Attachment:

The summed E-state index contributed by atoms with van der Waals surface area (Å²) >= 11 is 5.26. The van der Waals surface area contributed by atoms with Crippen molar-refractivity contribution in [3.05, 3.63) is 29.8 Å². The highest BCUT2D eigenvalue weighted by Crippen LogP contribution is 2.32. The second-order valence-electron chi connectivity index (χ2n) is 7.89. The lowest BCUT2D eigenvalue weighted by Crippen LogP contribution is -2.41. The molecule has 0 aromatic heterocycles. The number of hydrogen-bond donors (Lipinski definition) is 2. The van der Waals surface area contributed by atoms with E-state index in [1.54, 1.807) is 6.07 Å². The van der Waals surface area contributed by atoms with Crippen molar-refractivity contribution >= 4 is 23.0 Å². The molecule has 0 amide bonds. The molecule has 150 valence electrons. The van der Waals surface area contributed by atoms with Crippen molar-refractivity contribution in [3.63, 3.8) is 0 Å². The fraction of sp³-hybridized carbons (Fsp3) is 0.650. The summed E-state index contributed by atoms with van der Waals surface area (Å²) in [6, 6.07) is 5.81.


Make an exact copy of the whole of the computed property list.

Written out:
The summed E-state index contributed by atoms with van der Waals surface area (Å²) >= 11 is 5.26. The van der Waals surface area contributed by atoms with Crippen molar-refractivity contribution in [3.05, 3.63) is 29.8 Å². The highest BCUT2D eigenvalue weighted by Crippen LogP contribution is 2.32. The second-order valence-electron chi connectivity index (χ2n) is 7.89. The lowest BCUT2D eigenvalue weighted by Crippen LogP contribution is -2.41. The molecule has 0 aromatic heterocycles. The number of hydrogen-bond donors (Lipinski definition) is 2. The van der Waals surface area contributed by atoms with E-state index in [1.54, 1.807) is 6.07 Å². The van der Waals surface area contributed by atoms with Crippen molar-refractivity contribution >= 4 is 23.0 Å². The molecule has 0 amide bonds. The molecule has 150 valence electrons. The van der Waals surface area contributed by atoms with Crippen molar-refractivity contribution in [3.63, 3.8) is 0 Å². The fraction of sp³-hybridized carbons (Fsp3) is 0.650. The summed E-state index contributed by atoms with van der Waals surface area (Å²) in [6, 6.07) is 5.81.